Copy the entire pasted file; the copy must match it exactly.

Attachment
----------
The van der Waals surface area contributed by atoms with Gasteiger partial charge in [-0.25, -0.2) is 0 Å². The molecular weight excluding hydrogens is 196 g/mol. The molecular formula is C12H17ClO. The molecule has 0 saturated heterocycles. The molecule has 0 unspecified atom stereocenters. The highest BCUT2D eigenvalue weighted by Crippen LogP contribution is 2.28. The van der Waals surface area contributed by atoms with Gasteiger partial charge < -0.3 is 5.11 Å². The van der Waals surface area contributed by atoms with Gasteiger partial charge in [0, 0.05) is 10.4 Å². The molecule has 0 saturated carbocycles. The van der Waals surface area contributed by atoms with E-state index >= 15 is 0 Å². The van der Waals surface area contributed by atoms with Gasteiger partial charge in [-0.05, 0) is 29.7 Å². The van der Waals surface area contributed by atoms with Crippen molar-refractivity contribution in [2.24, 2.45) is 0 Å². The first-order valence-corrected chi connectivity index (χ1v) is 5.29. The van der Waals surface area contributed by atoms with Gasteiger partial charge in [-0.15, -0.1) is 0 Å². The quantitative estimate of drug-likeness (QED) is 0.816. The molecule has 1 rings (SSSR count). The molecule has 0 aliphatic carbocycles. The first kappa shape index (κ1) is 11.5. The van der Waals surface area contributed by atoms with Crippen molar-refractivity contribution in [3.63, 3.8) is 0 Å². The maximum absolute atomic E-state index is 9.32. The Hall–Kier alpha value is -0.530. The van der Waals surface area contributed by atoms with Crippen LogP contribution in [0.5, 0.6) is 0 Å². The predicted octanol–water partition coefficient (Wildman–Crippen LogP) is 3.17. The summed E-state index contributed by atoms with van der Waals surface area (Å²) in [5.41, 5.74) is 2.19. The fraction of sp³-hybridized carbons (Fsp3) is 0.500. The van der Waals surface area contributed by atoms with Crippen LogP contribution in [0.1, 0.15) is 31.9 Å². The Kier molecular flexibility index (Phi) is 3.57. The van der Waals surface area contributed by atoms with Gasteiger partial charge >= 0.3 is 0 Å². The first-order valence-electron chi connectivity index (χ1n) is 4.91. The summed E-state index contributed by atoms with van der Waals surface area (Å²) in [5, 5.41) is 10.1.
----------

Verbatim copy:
The van der Waals surface area contributed by atoms with Gasteiger partial charge in [-0.25, -0.2) is 0 Å². The molecular weight excluding hydrogens is 196 g/mol. The molecular formula is C12H17ClO. The molecule has 0 saturated heterocycles. The molecule has 0 unspecified atom stereocenters. The highest BCUT2D eigenvalue weighted by Crippen LogP contribution is 2.28. The van der Waals surface area contributed by atoms with Gasteiger partial charge < -0.3 is 5.11 Å². The van der Waals surface area contributed by atoms with Gasteiger partial charge in [0, 0.05) is 10.4 Å². The molecule has 0 saturated carbocycles. The van der Waals surface area contributed by atoms with E-state index >= 15 is 0 Å². The van der Waals surface area contributed by atoms with Gasteiger partial charge in [-0.05, 0) is 29.7 Å². The van der Waals surface area contributed by atoms with Crippen molar-refractivity contribution in [2.24, 2.45) is 0 Å². The first-order valence-corrected chi connectivity index (χ1v) is 5.29. The van der Waals surface area contributed by atoms with Gasteiger partial charge in [-0.15, -0.1) is 0 Å². The quantitative estimate of drug-likeness (QED) is 0.816. The molecule has 1 rings (SSSR count). The molecule has 0 aliphatic carbocycles. The first kappa shape index (κ1) is 11.5. The van der Waals surface area contributed by atoms with Crippen molar-refractivity contribution in [3.63, 3.8) is 0 Å². The maximum absolute atomic E-state index is 9.32. The Hall–Kier alpha value is -0.530. The van der Waals surface area contributed by atoms with Crippen LogP contribution in [0.5, 0.6) is 0 Å². The predicted octanol–water partition coefficient (Wildman–Crippen LogP) is 3.17. The summed E-state index contributed by atoms with van der Waals surface area (Å²) in [5.41, 5.74) is 2.19. The fraction of sp³-hybridized carbons (Fsp3) is 0.500. The van der Waals surface area contributed by atoms with Crippen LogP contribution in [0.1, 0.15) is 31.9 Å². The Kier molecular flexibility index (Phi) is 3.57. The van der Waals surface area contributed by atoms with Gasteiger partial charge >= 0.3 is 0 Å². The first-order valence-electron chi connectivity index (χ1n) is 4.91. The summed E-state index contributed by atoms with van der Waals surface area (Å²) in [5, 5.41) is 10.1.